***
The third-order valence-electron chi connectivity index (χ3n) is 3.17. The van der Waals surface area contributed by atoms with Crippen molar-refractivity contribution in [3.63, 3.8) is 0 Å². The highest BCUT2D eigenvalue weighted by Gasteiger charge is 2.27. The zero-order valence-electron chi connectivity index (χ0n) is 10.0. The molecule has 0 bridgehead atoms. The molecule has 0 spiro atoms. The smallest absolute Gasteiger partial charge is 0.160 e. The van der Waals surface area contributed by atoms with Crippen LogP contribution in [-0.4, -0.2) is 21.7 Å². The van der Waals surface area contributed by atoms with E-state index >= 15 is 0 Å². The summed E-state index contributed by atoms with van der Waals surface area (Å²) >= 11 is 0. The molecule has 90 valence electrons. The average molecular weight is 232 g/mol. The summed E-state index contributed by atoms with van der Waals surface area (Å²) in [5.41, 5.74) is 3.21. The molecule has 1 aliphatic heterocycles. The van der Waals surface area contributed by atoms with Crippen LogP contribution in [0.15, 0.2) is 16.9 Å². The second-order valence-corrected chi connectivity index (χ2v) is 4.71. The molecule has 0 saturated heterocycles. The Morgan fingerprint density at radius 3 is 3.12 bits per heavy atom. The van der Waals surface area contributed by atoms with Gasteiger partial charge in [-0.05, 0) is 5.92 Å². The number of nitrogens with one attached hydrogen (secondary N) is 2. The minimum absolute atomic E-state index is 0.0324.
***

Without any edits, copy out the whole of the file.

The third-order valence-electron chi connectivity index (χ3n) is 3.17. The van der Waals surface area contributed by atoms with Crippen molar-refractivity contribution in [3.63, 3.8) is 0 Å². The highest BCUT2D eigenvalue weighted by Gasteiger charge is 2.27. The zero-order valence-electron chi connectivity index (χ0n) is 10.0. The molecule has 0 bridgehead atoms. The molecule has 0 spiro atoms. The smallest absolute Gasteiger partial charge is 0.160 e. The van der Waals surface area contributed by atoms with Crippen LogP contribution in [-0.4, -0.2) is 21.7 Å². The van der Waals surface area contributed by atoms with E-state index >= 15 is 0 Å². The summed E-state index contributed by atoms with van der Waals surface area (Å²) >= 11 is 0. The molecule has 90 valence electrons. The average molecular weight is 232 g/mol. The summed E-state index contributed by atoms with van der Waals surface area (Å²) in [5.41, 5.74) is 3.21. The molecule has 1 aliphatic heterocycles. The van der Waals surface area contributed by atoms with Crippen LogP contribution in [0.15, 0.2) is 16.9 Å². The second-order valence-corrected chi connectivity index (χ2v) is 4.71. The molecule has 0 saturated heterocycles. The Morgan fingerprint density at radius 3 is 3.12 bits per heavy atom. The van der Waals surface area contributed by atoms with Gasteiger partial charge in [-0.05, 0) is 5.92 Å². The number of nitrogens with one attached hydrogen (secondary N) is 2. The minimum absolute atomic E-state index is 0.0324.